With second semester now fully in motion, it’s time to bury all the L’s we took last semester within the depths of our mind and look toward a fresh start.
Samay by Naacho South Asian Dance Company (Feb. 21–23) at Frist Campus Center. Naacho South Asian Dance Company invites audience members to travel through time by watching their annual performance this weekend. A group that prides themselves on “popping, locking, and dropping with a dash of South Asian spice,” the show is bound to be hours well spent for those who come to see it.
Triple orgasms and ordinary men named Steve. Patronizing German marriage counselors and burgeoning queer identities. Colorful illustrations, workshops, abuse, childbirth, miniskirts, flooding, gynecologists, and tampons.
Valentine’s Day — the holiday of Hallmark cards and commercialized love — is here. For some, this annual occasion may mean a wonderful evening with a significant other. For others, it will be a time to bask in singledom. Regardless of your relationship status, a movie always makes for good company on Valentine’s Day. Here are our top choices of romantic movies for the holiday. They are organized by categories of candy.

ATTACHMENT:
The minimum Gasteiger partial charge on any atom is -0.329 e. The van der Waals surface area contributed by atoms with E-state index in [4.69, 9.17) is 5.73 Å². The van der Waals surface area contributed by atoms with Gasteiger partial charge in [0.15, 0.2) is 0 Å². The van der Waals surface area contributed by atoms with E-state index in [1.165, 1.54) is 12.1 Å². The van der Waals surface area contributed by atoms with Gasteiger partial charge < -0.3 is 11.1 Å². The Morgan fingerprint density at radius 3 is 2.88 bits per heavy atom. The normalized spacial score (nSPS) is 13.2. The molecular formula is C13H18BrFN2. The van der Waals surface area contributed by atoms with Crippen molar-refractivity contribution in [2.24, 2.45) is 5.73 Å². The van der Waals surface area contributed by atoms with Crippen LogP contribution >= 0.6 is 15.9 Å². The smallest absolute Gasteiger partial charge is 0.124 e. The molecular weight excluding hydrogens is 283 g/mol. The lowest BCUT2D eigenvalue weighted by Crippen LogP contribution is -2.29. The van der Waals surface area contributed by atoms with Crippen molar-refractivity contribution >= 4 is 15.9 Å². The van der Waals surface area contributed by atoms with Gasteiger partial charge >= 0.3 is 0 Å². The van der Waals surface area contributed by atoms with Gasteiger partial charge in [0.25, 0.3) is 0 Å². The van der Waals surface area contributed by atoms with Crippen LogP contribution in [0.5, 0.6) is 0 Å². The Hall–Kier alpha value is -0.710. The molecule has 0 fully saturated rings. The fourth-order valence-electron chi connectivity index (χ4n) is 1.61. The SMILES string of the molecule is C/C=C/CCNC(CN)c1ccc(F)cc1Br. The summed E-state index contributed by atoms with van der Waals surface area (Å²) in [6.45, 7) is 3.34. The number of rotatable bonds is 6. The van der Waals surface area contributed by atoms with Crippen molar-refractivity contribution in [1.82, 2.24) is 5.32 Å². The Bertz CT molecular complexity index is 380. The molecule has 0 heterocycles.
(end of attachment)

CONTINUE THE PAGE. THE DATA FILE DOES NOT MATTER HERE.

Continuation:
Whig-Clio Senate Debate: The Rise of Tiger Confessions (Feb. 13) at the Whig-Clio Senate Chamber. The first Whig-Clio debate of the semester will be surrounding Tiger Confessions — the now ubiquitous Facebook page where students can anonymously submit thoughts, ask for advice, or spill gossip.